I think that more software projects fail because of misunderstandings about the specification than for any other reason. The developer makes loads of assumptions about what the program needs to do and the customer can’t be bothered to keep an eye on what is being produced.
I was reminded of this when I was marking the first year coursework today. We set a tightly specified set of deliverables and then each student has 15 minutes to show what they have made. This is a lot of work. It takes five of us two and a half days to work through everyone. And then I have to spend at least two days going through the marked sheets and making sure that all the marks line up.
This year we set some quite complex deliverables and it was very pleasing to see that many students had risen to the challenge and produced some lovely stuff. But some of them had made really nice solutions to the wrong problem, because they had not read the specification in detail. They’d just read enough to convince themselves that they knew what was needed and then gone off and built it. And in many cases they needed to do more work to make their version than they would have needed to make the one that was required. Oh well.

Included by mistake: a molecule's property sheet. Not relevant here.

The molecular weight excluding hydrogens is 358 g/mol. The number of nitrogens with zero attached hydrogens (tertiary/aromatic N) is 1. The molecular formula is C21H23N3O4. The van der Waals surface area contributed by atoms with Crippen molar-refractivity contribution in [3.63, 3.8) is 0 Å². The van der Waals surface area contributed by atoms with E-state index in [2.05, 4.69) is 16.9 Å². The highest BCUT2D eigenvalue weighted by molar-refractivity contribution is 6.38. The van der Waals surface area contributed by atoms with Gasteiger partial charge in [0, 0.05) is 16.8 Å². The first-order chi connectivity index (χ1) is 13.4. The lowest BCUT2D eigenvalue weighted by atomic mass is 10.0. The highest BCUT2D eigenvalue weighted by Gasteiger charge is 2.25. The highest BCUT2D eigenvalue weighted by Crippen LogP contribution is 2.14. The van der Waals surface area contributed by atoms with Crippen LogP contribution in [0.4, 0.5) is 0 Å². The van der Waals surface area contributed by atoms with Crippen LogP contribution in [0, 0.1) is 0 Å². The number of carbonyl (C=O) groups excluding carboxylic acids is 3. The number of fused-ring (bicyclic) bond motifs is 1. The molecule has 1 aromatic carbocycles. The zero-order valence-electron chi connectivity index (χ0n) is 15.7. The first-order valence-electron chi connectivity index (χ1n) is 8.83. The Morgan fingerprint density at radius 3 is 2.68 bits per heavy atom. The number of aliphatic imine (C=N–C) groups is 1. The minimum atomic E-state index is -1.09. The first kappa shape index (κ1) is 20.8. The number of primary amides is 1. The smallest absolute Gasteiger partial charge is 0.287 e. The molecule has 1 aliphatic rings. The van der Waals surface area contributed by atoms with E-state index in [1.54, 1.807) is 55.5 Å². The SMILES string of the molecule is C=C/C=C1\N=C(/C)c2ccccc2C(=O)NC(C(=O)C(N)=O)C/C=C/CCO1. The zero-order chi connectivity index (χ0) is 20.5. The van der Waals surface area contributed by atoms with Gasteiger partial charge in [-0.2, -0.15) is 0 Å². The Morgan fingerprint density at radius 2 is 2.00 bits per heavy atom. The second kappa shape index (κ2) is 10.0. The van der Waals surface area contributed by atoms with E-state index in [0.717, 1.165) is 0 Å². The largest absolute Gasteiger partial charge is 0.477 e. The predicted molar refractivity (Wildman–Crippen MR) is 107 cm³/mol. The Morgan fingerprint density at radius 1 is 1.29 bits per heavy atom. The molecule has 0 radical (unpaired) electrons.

Of course in a teaching situation this is not a huge problem. Folks lost a few marks and we moved on. And hopefully a lesson was learned, which is what it is all about.
One year I’m going to produce a huge, complex piece of coursework with a long and highly detailed description which has, right at the end, the phrase “Please ignore all the above. Just make me a program that prints “Hello World” in large friendly letters.”…
The LensBaby composer is a lens mounted on a ball and socket arrangement which you can twist to change the way that it focuses the light onto the camera sensor.
I bought one a while back and every now and then I get it out and have a play. It is quite fun. Very old school, in that it is basically a single lens in a sliding tube. There is no auto focus and you adjust the aperture (the size of the hole the light comes through) by dropping in and out little metal masks that are held in place with magnets. A bit fiddly to use, but the lens itself is pretty darned sharp, and you can get results that would be very difficult to get any other way.
If you have a digital SLR and you fancy spending some time doing things the hard way, and never being quite sure how the pictures will come out, they are kind of fun.
I’ve been playing with Python for a while now and I quite like the language. If you’re looking for a good book to get you started writing Python for the Raspberry Pi and having fun doing it, I can recommend this one. It covers the language in a very useful way, and also has space for some nice coverage of game development and hardware connections.